Sorting a barrage of threats

The Baltimore Sun

WASHINGTON -- They come in as a steady barrage, about 30,000 each year, intelligence tips suggesting a new potential threat to the United States. Yesterday, another surfaced publicly: a threat to shopping malls in Chicago and Los Angeles during the holiday season.

The FBI, which produced the threat report, immediately played down its credibility, and the Department of Homeland Security was quick to say it had nothing to do with the report.

But the rush to discount the threat, first reported by ABC News, highlighted what is perhaps the most difficult challenge counterterrorism analysts contend with: determining which threats are real.

"Its very tough," said Andrew Apollony, a senior FBI counterterrorism official. "It's not an exact science."

With 30,000 threat tips each year, he added, "it's crucial ... to be able to discriminate between the wheat and the chaff."

Baltimore had its own brush with the danger of noncredible threats two years ago, when word of a possible terrorist plot to blow up one of Baltimore's tunnels shut down Interstate 95. The informant turned out to be wrong.

In the case of yesterday's threat, FBI officials said in a statement, they distributed the information to police agencies "out of an abundance of caution," but "there is no information to state this is a credible threat."

The FBI report said that al-Qaida planned to attack malls in Chicago and Los Angeles "during the 2007 Christmas season" to disrupt the U.S. economy.

Shopping malls have long been considered potential terrorist targets, particularly during the holiday season, noted retired Army Col. David McIntyre, who directs a homeland security think tank at Texas A&M; University. A pre-Sept. 11 war-gaming exercise, known as Dark Winter, imagined a smallpox attack in shopping malls in three states at Christmastime.

"There is a certain logic to that, even if you had no details," he said. "That's where large numbers of people congregate."

Holiday terrorist threats are also not new. In 2001, "shoe bomber" Richard Reid was apprehended just before Christmas. In 2003, a terrorist threat to U.S.-bound flights from overseas raised the national threat level and grounded six flights to Los Angeles on Christmas Eve.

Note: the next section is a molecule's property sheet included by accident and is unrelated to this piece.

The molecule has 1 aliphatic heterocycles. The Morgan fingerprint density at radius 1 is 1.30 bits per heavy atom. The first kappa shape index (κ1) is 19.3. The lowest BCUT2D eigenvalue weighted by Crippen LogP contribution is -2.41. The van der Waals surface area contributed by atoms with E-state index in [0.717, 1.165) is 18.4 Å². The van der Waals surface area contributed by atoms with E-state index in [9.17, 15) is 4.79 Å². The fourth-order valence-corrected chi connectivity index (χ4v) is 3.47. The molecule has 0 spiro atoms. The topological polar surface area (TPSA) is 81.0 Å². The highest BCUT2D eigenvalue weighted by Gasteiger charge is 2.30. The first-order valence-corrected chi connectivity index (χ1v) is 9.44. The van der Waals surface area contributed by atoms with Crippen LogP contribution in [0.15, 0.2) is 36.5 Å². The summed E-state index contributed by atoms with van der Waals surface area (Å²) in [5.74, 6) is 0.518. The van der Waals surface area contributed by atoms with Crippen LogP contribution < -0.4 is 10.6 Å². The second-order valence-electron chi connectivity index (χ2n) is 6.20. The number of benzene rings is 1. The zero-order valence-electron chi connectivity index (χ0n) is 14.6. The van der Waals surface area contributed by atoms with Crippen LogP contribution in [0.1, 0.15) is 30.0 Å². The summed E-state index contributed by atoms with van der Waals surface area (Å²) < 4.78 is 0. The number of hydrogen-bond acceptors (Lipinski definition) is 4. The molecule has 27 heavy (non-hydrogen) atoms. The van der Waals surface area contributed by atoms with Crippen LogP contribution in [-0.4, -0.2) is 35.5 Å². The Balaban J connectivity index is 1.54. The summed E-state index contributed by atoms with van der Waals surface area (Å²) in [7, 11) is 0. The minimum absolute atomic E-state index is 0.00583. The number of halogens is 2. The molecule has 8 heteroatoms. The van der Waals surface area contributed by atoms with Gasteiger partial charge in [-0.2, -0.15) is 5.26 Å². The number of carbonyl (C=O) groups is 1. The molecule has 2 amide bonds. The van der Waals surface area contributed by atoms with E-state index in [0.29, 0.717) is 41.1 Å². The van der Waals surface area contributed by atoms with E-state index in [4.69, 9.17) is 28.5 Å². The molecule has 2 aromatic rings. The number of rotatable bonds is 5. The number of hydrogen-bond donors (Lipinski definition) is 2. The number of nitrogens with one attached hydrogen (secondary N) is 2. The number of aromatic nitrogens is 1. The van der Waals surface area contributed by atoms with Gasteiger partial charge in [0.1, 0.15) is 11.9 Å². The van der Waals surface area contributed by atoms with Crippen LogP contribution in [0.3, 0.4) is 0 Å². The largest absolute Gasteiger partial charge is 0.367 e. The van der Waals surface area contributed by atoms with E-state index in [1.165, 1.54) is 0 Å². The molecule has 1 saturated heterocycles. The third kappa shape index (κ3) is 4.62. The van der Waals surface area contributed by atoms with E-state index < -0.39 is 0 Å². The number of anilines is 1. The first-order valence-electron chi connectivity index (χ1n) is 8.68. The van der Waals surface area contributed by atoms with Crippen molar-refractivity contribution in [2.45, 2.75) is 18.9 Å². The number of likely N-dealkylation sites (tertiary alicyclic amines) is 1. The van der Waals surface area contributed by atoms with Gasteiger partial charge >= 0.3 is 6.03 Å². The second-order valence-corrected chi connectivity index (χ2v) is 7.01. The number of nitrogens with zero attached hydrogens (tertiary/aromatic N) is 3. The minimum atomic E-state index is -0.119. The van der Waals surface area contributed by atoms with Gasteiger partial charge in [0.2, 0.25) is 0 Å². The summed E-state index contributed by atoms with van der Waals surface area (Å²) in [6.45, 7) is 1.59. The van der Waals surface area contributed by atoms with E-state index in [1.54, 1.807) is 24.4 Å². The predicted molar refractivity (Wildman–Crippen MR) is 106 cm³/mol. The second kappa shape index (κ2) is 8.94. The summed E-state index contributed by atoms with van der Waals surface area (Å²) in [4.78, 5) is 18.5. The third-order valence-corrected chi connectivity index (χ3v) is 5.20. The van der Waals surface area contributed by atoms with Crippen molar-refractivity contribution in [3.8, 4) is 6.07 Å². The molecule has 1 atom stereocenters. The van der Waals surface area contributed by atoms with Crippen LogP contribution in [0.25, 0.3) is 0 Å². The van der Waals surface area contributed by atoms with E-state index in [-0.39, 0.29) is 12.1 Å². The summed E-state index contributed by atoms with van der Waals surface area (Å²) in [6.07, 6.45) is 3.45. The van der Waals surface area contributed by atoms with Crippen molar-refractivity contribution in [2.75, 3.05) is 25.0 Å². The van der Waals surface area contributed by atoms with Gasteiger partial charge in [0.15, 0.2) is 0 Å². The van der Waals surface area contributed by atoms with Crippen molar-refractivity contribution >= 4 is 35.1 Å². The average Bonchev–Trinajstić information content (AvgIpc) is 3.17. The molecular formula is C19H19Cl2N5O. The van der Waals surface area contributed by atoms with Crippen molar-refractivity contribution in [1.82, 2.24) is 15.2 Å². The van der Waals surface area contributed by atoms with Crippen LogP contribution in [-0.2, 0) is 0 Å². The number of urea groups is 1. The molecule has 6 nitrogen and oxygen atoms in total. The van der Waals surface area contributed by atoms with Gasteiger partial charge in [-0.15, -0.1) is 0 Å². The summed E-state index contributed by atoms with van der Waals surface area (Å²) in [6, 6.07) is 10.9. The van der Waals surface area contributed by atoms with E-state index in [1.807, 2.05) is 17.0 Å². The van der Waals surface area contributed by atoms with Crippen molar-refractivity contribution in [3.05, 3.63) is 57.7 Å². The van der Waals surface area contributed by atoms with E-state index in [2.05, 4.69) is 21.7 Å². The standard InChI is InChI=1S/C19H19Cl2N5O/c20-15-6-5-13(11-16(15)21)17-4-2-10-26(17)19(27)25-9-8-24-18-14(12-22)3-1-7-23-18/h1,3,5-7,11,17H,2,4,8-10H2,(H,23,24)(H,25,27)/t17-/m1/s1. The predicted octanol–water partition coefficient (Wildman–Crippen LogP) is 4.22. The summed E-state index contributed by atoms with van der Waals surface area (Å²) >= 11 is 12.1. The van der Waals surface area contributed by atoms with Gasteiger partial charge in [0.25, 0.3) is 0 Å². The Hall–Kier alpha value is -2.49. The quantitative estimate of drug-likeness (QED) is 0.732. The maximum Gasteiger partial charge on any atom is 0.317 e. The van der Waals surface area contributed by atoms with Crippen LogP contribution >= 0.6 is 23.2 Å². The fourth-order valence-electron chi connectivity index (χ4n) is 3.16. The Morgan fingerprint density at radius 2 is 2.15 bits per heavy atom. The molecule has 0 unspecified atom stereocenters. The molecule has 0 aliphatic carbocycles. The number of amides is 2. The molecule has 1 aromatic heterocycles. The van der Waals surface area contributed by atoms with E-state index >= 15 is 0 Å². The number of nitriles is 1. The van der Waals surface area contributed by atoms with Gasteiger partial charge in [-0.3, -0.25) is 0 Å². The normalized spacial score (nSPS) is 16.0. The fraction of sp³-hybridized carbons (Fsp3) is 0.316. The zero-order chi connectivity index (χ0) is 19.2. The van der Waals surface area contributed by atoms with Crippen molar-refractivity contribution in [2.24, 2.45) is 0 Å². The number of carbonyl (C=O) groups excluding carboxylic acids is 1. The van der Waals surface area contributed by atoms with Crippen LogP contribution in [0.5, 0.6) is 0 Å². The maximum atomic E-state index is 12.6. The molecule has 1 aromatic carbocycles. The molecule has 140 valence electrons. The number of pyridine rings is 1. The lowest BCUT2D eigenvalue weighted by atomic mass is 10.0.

Intelligence and counterterrorism officials are ultra-sensitive to holiday threats, said John Rollins, a former intelligence official at the FBI and Homeland Security.

"It's a tense time," Rollins said. "You recognize it would be an ideal time to hit the country."

Terrorism threats are particularly difficult to pin down, however, said John Gannon, the CIA's former deputy director for intelligence, because "almost all the information related to terrorist incidents is fragmentary." Each piece of information, which might come from different sources, must be verified separately.

Key to that process, he said, is examining the source of the information: Does the source have a strong track record for providing accurate information?

It's also important to understand whether the source has firsthand information. In the case of the shopping mall threat, the report emphasized that the information was secondhand.

Another step analysts take is to try to cross-reference the information with other sources, officials said. They look at whether other terrorist groups have spoken about similar activities.

The National Counterterrorism Center now conducts video conferences with the intelligence agencies and the White House on emerging threat information three times a day.

Analysts also look for indicators suggesting someone might be plotting, such as concealing their movements, their travel or their financial transactions, said the FBI's Apollony.

Officials said they also scrutinize the alleged plot for holes, such as a timeline that does not appear realistic, or a lack of training to carry out the plot.

With the Baltimore tunnel threat, the tipster was specific enough to be taken seriously, providing names of people he said were plotting to blow up one of the Baltimore tunnels.

But the informant, an Egyptian who had lived in Baltimore, performed poorly on a polygraph test, and his story could not be corroborated, according to a report.

Later, others in the immigrant community said the informant, who had been detained on immigration violations, had sought revenge against those who failed to help him re-enter the United States.

Sun reporter Gus Sentementes contributed to this article.

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